The Enigma of the Donbas: How to Make Sense of Its Past and Present?

The Enigma of the Donbas: How to Make Sense of Its Past and Present?

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Prof. Hiroaki Kuromiya

Indiana University


Great Session Hall of the Lviv City Council (1 Rynok Square)

The Donbas as a region in Ukraine has been and remains very difficult to understand. Following no routine path to modern politics (such as liberal democracy, socialism, and nationalism), it remained adamantly anti-metropolitan and distrusted all outside powers. For reason did Lev Trotsky remark that "one can't go to the Donbas without (political) gas mask." Once Ukraine became independent, however, the Donbas had no choice but to think about its future within the framework of an independent Ukraine. While the Donbas retained its traditional defiance of the central power in Kyiv, Donbas politicians and power brokers attempted to take Kyiv over. After a failed attempt, they succeeded in the end with the secret backing of outside power (Russia). This "Yanukovych phenomenon" doomed them in the end: Ukraine rejected the Russian orientation. While the Donbas population in general may have given some support to Yanukovich's takeover of Kyiv, there is no evidence that they supported Russian power in their region. Moscow's military action changed everything, offering the possibility of armed resistance to Kyiv. This talk explored the historical roots of the Donbas enigma and suggested ways to analyze the current situation in eastern Ukraine.

Lecture will be held in English with simultaneous translation.

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Professor Hiroaki Kuromiya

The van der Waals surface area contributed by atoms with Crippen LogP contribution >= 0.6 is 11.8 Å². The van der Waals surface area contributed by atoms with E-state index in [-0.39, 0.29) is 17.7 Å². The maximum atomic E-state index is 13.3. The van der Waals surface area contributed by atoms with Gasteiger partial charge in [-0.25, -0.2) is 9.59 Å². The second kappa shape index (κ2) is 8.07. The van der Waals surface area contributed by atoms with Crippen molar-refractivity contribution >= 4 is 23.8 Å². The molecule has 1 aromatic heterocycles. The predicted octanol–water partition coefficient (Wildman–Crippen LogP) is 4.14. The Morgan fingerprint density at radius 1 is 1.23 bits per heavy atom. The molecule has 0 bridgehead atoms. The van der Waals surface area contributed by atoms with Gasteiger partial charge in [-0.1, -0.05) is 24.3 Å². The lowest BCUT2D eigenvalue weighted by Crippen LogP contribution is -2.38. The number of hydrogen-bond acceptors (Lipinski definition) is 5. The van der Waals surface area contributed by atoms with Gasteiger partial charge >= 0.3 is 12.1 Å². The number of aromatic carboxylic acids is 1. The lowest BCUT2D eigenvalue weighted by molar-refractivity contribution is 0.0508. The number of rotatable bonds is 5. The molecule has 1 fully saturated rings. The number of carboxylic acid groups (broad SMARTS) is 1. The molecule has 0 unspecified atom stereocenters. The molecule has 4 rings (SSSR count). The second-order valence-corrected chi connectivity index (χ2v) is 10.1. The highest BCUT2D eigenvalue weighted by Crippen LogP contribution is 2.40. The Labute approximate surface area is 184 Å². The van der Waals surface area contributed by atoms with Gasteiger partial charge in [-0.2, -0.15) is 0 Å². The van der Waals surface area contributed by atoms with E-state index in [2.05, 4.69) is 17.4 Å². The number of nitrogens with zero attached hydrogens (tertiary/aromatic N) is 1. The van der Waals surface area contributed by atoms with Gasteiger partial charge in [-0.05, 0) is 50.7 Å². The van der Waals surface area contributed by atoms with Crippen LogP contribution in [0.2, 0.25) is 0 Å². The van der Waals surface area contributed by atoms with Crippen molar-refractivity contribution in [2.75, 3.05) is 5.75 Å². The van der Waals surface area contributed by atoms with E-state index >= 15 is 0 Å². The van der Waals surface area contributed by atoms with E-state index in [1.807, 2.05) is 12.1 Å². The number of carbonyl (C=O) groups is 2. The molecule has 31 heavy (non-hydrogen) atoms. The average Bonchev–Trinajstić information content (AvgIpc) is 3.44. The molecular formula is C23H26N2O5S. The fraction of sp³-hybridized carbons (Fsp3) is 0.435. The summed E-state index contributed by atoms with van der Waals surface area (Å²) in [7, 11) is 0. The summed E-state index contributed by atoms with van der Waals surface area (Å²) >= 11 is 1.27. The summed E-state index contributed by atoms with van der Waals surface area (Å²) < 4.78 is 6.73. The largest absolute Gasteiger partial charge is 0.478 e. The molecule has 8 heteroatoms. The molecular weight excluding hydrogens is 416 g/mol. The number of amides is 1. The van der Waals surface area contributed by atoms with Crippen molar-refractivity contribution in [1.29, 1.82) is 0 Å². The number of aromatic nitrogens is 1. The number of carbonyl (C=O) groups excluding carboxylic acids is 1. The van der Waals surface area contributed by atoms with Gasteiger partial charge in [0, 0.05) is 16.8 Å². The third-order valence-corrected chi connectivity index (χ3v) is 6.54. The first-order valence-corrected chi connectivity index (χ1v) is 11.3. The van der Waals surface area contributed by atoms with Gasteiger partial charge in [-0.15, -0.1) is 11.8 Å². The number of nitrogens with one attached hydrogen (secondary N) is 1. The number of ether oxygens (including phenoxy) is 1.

was educated in Japan and the USA, where in 1985 he received his PhD at Princeton University. While holding a research fellowship in Cambridge, UK, Kuromiya first visited the Donbas during the Soviet period, in the autumn of 1989. In subsequent eight years, he repeatedly visited the Donbas archives and in 1998 published Freedom and Terror in the Donbas: The Ukrainian-Russian Borderland, 1870s-1990s, which was subsequently translated into Ukrainian, Свобода і терор в Донбасі: Українське-російське прикордоння, 1870-1990-і роки (2002). Delving into Ukrainian archives for many years, he has written several more books, including The Voices of the Dead: Stalin’s Great Terror in the 1930s (2007) and Conscience on Trial: The Fate of Fourteen Pacifists in Stalin’s Ukraine, 1952–1953 (2012). Currently a professor of history at Indiana University, USA, Kuromiya is working on Eurasian international history of the twentieth century and is carefully following the current situation in Ukraine and in the Donbas in particular.

Lecture was a part of the lecture and discussion program of the DonKult cultural forum.